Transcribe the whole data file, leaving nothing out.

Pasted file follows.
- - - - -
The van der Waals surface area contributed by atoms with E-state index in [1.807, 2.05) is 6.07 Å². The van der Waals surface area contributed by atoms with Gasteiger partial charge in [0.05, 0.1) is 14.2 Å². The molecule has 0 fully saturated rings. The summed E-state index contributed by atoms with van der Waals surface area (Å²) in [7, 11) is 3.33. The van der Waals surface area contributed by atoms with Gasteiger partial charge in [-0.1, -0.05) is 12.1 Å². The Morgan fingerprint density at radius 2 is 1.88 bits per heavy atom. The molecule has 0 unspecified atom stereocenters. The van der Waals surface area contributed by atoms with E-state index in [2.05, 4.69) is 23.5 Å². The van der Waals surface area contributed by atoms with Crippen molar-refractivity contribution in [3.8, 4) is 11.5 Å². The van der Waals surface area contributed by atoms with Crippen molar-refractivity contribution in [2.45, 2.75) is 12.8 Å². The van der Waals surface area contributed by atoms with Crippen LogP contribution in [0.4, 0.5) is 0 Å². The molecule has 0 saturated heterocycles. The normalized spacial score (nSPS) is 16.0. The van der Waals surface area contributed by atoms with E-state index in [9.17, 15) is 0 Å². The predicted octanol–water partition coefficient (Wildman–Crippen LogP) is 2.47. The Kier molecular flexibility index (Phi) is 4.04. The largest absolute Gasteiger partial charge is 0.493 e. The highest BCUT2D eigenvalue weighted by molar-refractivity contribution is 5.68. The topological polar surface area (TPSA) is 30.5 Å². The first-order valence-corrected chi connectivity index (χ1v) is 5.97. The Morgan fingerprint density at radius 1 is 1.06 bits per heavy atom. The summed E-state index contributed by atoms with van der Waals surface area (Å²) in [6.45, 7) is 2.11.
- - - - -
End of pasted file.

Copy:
The van der Waals surface area contributed by atoms with E-state index in [1.807, 2.05) is 6.07 Å². The van der Waals surface area contributed by atoms with Gasteiger partial charge in [0.05, 0.1) is 14.2 Å². The molecule has 0 fully saturated rings. The summed E-state index contributed by atoms with van der Waals surface area (Å²) in [7, 11) is 3.33. The van der Waals surface area contributed by atoms with Gasteiger partial charge in [-0.1, -0.05) is 12.1 Å². The Morgan fingerprint density at radius 2 is 1.88 bits per heavy atom. The molecule has 0 unspecified atom stereocenters. The van der Waals surface area contributed by atoms with E-state index in [2.05, 4.69) is 23.5 Å². The van der Waals surface area contributed by atoms with Crippen molar-refractivity contribution in [3.8, 4) is 11.5 Å². The van der Waals surface area contributed by atoms with Crippen molar-refractivity contribution in [2.45, 2.75) is 12.8 Å². The van der Waals surface area contributed by atoms with Crippen LogP contribution in [0.4, 0.5) is 0 Å². The molecule has 0 saturated heterocycles. The normalized spacial score (nSPS) is 16.0. The van der Waals surface area contributed by atoms with E-state index in [9.17, 15) is 0 Å². The predicted octanol–water partition coefficient (Wildman–Crippen LogP) is 2.47. The Kier molecular flexibility index (Phi) is 4.04. The largest absolute Gasteiger partial charge is 0.493 e. The highest BCUT2D eigenvalue weighted by molar-refractivity contribution is 5.68. The topological polar surface area (TPSA) is 30.5 Å². The first-order valence-corrected chi connectivity index (χ1v) is 5.97. The Morgan fingerprint density at radius 1 is 1.06 bits per heavy atom. The summed E-state index contributed by atoms with van der Waals surface area (Å²) in [6.45, 7) is 2.11.